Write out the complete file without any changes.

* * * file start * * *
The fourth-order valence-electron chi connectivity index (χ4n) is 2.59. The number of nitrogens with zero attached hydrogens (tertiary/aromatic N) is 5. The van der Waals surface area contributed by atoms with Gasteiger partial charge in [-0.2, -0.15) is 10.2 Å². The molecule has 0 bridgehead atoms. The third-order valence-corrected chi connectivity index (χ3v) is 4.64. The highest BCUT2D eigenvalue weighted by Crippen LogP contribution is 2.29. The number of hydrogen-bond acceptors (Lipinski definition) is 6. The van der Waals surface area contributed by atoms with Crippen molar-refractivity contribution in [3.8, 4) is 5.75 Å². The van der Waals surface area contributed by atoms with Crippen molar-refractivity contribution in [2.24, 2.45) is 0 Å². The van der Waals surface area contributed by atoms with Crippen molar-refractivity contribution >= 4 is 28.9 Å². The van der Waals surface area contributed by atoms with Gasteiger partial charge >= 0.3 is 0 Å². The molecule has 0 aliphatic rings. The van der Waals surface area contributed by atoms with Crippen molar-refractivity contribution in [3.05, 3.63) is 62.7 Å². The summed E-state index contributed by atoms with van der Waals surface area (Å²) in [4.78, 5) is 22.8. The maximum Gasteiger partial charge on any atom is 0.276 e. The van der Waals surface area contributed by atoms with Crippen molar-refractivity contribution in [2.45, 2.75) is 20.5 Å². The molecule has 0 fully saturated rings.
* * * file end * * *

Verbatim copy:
The fourth-order valence-electron chi connectivity index (χ4n) is 2.59. The number of nitrogens with zero attached hydrogens (tertiary/aromatic N) is 5. The van der Waals surface area contributed by atoms with Gasteiger partial charge in [-0.2, -0.15) is 10.2 Å². The molecule has 0 bridgehead atoms. The third-order valence-corrected chi connectivity index (χ3v) is 4.64. The highest BCUT2D eigenvalue weighted by Crippen LogP contribution is 2.29. The number of hydrogen-bond acceptors (Lipinski definition) is 6. The van der Waals surface area contributed by atoms with Crippen molar-refractivity contribution in [3.8, 4) is 5.75 Å². The van der Waals surface area contributed by atoms with Crippen molar-refractivity contribution in [2.24, 2.45) is 0 Å². The van der Waals surface area contributed by atoms with Crippen molar-refractivity contribution >= 4 is 28.9 Å². The van der Waals surface area contributed by atoms with Gasteiger partial charge >= 0.3 is 0 Å². The molecule has 0 aliphatic rings. The van der Waals surface area contributed by atoms with Crippen molar-refractivity contribution in [3.05, 3.63) is 62.7 Å². The summed E-state index contributed by atoms with van der Waals surface area (Å²) in [4.78, 5) is 22.8. The maximum Gasteiger partial charge on any atom is 0.276 e. The van der Waals surface area contributed by atoms with Crippen molar-refractivity contribution in [2.45, 2.75) is 20.5 Å². The molecule has 0 fully saturated rings.